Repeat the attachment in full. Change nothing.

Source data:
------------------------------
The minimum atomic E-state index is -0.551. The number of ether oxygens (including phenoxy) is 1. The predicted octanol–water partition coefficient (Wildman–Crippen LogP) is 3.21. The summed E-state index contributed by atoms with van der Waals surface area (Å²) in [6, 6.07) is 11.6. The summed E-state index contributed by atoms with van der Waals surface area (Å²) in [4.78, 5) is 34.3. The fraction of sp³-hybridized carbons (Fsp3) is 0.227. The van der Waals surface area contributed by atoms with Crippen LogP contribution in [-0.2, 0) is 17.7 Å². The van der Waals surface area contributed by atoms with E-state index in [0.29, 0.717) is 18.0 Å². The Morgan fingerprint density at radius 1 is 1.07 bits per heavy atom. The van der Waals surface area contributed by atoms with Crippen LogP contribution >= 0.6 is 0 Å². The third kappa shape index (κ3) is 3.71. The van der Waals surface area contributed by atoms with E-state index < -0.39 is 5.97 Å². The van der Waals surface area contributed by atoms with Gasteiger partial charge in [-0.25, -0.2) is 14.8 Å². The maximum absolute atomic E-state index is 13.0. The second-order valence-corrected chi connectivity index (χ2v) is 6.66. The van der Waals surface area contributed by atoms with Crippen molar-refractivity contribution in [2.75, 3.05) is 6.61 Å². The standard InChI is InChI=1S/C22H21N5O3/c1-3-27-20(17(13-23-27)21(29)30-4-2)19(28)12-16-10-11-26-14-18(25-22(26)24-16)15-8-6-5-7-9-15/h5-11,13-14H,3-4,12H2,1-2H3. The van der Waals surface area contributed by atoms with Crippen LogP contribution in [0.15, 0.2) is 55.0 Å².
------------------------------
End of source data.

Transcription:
The minimum atomic E-state index is -0.551. The number of ether oxygens (including phenoxy) is 1. The predicted octanol–water partition coefficient (Wildman–Crippen LogP) is 3.21. The summed E-state index contributed by atoms with van der Waals surface area (Å²) in [6, 6.07) is 11.6. The summed E-state index contributed by atoms with van der Waals surface area (Å²) in [4.78, 5) is 34.3. The fraction of sp³-hybridized carbons (Fsp3) is 0.227. The van der Waals surface area contributed by atoms with Crippen LogP contribution in [-0.2, 0) is 17.7 Å². The van der Waals surface area contributed by atoms with E-state index in [0.29, 0.717) is 18.0 Å². The Morgan fingerprint density at radius 1 is 1.07 bits per heavy atom. The van der Waals surface area contributed by atoms with Crippen LogP contribution >= 0.6 is 0 Å². The third kappa shape index (κ3) is 3.71. The van der Waals surface area contributed by atoms with E-state index < -0.39 is 5.97 Å². The van der Waals surface area contributed by atoms with Gasteiger partial charge in [-0.25, -0.2) is 14.8 Å². The maximum absolute atomic E-state index is 13.0. The second-order valence-corrected chi connectivity index (χ2v) is 6.66. The van der Waals surface area contributed by atoms with Crippen molar-refractivity contribution in [2.75, 3.05) is 6.61 Å². The standard InChI is InChI=1S/C22H21N5O3/c1-3-27-20(17(13-23-27)21(29)30-4-2)19(28)12-16-10-11-26-14-18(25-22(26)24-16)15-8-6-5-7-9-15/h5-11,13-14H,3-4,12H2,1-2H3. The van der Waals surface area contributed by atoms with Crippen LogP contribution in [0.15, 0.2) is 55.0 Å².